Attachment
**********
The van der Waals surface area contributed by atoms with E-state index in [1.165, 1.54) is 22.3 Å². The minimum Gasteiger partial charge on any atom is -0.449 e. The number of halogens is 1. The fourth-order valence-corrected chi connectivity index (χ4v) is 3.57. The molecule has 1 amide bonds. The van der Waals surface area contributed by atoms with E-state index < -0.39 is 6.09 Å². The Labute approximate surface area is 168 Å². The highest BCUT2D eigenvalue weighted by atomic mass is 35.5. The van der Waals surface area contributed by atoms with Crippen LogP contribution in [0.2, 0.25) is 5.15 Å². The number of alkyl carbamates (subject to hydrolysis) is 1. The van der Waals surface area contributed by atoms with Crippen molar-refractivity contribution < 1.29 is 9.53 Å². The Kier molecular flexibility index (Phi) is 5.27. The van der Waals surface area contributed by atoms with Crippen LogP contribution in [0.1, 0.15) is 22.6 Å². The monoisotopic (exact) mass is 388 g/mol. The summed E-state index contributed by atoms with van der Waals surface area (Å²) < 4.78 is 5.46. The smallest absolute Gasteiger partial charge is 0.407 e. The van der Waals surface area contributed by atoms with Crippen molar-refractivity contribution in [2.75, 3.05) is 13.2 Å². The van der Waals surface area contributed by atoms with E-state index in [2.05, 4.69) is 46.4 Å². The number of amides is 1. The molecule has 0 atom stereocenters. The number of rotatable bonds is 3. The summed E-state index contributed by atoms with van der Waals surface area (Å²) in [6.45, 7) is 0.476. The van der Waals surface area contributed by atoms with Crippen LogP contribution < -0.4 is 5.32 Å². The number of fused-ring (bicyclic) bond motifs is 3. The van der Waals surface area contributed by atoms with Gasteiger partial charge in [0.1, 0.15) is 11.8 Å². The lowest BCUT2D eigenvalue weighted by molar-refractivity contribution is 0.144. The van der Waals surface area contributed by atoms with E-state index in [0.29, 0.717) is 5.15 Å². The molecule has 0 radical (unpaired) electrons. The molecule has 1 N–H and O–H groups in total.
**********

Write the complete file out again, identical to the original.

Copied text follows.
The van der Waals surface area contributed by atoms with E-state index in [1.165, 1.54) is 22.3 Å². The minimum Gasteiger partial charge on any atom is -0.449 e. The number of halogens is 1. The fourth-order valence-corrected chi connectivity index (χ4v) is 3.57. The molecule has 1 amide bonds. The van der Waals surface area contributed by atoms with E-state index < -0.39 is 6.09 Å². The Labute approximate surface area is 168 Å². The highest BCUT2D eigenvalue weighted by atomic mass is 35.5. The van der Waals surface area contributed by atoms with Crippen LogP contribution in [0.2, 0.25) is 5.15 Å². The number of alkyl carbamates (subject to hydrolysis) is 1. The van der Waals surface area contributed by atoms with Crippen molar-refractivity contribution < 1.29 is 9.53 Å². The Kier molecular flexibility index (Phi) is 5.27. The van der Waals surface area contributed by atoms with Crippen LogP contribution in [0.1, 0.15) is 22.6 Å². The monoisotopic (exact) mass is 388 g/mol. The summed E-state index contributed by atoms with van der Waals surface area (Å²) < 4.78 is 5.46. The smallest absolute Gasteiger partial charge is 0.407 e. The van der Waals surface area contributed by atoms with Crippen molar-refractivity contribution in [2.75, 3.05) is 13.2 Å². The van der Waals surface area contributed by atoms with E-state index in [2.05, 4.69) is 46.4 Å². The number of amides is 1. The molecule has 0 atom stereocenters. The number of rotatable bonds is 3. The summed E-state index contributed by atoms with van der Waals surface area (Å²) in [6.45, 7) is 0.476. The van der Waals surface area contributed by atoms with Crippen LogP contribution < -0.4 is 5.32 Å². The number of fused-ring (bicyclic) bond motifs is 3. The van der Waals surface area contributed by atoms with Gasteiger partial charge in [0.1, 0.15) is 11.8 Å². The lowest BCUT2D eigenvalue weighted by molar-refractivity contribution is 0.144. The van der Waals surface area contributed by atoms with E-state index in [0.29, 0.717) is 5.15 Å². The molecule has 0 radical (unpaired) electrons. The molecule has 1 N–H and O–H groups in total.